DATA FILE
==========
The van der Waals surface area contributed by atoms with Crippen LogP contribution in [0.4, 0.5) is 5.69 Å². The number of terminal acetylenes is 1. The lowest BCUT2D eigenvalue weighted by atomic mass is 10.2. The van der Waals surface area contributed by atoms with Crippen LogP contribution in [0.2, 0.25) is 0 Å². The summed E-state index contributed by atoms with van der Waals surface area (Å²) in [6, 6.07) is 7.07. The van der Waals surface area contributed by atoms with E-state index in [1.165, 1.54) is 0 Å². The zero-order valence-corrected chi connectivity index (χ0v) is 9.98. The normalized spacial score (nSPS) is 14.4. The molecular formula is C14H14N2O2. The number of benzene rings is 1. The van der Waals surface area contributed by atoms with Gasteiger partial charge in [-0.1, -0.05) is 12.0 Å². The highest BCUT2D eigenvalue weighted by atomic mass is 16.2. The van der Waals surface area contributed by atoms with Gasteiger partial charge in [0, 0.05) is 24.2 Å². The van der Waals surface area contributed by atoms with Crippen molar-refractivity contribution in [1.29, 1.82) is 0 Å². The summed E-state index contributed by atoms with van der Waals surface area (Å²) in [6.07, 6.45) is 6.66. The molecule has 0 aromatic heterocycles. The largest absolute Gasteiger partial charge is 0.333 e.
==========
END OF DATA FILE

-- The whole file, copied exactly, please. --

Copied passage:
The van der Waals surface area contributed by atoms with Crippen LogP contribution in [0.4, 0.5) is 5.69 Å². The number of terminal acetylenes is 1. The lowest BCUT2D eigenvalue weighted by atomic mass is 10.2. The van der Waals surface area contributed by atoms with Crippen LogP contribution in [0.2, 0.25) is 0 Å². The summed E-state index contributed by atoms with van der Waals surface area (Å²) in [6, 6.07) is 7.07. The van der Waals surface area contributed by atoms with E-state index in [1.165, 1.54) is 0 Å². The zero-order valence-corrected chi connectivity index (χ0v) is 9.98. The normalized spacial score (nSPS) is 14.4. The molecular formula is C14H14N2O2. The number of benzene rings is 1. The van der Waals surface area contributed by atoms with Gasteiger partial charge in [-0.1, -0.05) is 12.0 Å². The highest BCUT2D eigenvalue weighted by atomic mass is 16.2. The van der Waals surface area contributed by atoms with Gasteiger partial charge in [0, 0.05) is 24.2 Å². The van der Waals surface area contributed by atoms with Crippen molar-refractivity contribution in [1.29, 1.82) is 0 Å². The summed E-state index contributed by atoms with van der Waals surface area (Å²) in [6.07, 6.45) is 6.66. The molecule has 0 aromatic heterocycles. The largest absolute Gasteiger partial charge is 0.333 e.